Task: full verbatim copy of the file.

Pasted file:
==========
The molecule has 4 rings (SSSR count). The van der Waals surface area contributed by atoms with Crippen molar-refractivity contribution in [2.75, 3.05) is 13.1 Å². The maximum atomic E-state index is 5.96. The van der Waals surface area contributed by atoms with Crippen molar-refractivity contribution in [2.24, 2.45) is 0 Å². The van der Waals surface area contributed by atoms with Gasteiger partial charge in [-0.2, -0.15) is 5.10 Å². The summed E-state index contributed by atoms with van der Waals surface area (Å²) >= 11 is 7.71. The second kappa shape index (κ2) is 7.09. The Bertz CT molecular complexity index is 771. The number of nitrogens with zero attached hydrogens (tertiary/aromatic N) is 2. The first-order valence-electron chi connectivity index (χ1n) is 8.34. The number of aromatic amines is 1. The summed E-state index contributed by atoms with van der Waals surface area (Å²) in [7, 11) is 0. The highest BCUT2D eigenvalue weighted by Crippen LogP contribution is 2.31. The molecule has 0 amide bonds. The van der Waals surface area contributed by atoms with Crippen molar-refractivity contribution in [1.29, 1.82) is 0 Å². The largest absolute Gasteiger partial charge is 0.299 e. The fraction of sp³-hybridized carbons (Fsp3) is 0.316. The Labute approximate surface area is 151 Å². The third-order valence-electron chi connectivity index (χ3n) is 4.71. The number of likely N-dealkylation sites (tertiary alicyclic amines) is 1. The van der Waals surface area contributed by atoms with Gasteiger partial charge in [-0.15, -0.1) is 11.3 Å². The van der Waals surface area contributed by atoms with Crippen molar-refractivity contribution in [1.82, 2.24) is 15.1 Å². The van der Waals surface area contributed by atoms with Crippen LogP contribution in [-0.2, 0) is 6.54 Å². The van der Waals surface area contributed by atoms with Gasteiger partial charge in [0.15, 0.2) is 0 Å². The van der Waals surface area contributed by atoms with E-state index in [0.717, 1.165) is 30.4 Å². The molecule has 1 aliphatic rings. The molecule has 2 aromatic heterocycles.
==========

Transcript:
The molecule has 4 rings (SSSR count). The van der Waals surface area contributed by atoms with Crippen molar-refractivity contribution in [2.75, 3.05) is 13.1 Å². The maximum atomic E-state index is 5.96. The van der Waals surface area contributed by atoms with Crippen molar-refractivity contribution in [2.24, 2.45) is 0 Å². The van der Waals surface area contributed by atoms with Gasteiger partial charge in [-0.2, -0.15) is 5.10 Å². The summed E-state index contributed by atoms with van der Waals surface area (Å²) >= 11 is 7.71. The second kappa shape index (κ2) is 7.09. The Bertz CT molecular complexity index is 771. The number of nitrogens with zero attached hydrogens (tertiary/aromatic N) is 2. The first-order valence-electron chi connectivity index (χ1n) is 8.34. The number of aromatic amines is 1. The summed E-state index contributed by atoms with van der Waals surface area (Å²) in [7, 11) is 0. The highest BCUT2D eigenvalue weighted by Crippen LogP contribution is 2.31. The molecule has 0 amide bonds. The van der Waals surface area contributed by atoms with Crippen molar-refractivity contribution in [1.29, 1.82) is 0 Å². The largest absolute Gasteiger partial charge is 0.299 e. The fraction of sp³-hybridized carbons (Fsp3) is 0.316. The Labute approximate surface area is 151 Å². The third-order valence-electron chi connectivity index (χ3n) is 4.71. The number of likely N-dealkylation sites (tertiary alicyclic amines) is 1. The van der Waals surface area contributed by atoms with Gasteiger partial charge in [-0.15, -0.1) is 11.3 Å². The van der Waals surface area contributed by atoms with Crippen molar-refractivity contribution in [1.82, 2.24) is 15.1 Å². The van der Waals surface area contributed by atoms with Crippen LogP contribution in [-0.2, 0) is 6.54 Å². The van der Waals surface area contributed by atoms with Gasteiger partial charge in [0.15, 0.2) is 0 Å². The van der Waals surface area contributed by atoms with E-state index in [0.717, 1.165) is 30.4 Å². The molecule has 1 aliphatic rings. The molecule has 2 aromatic heterocycles.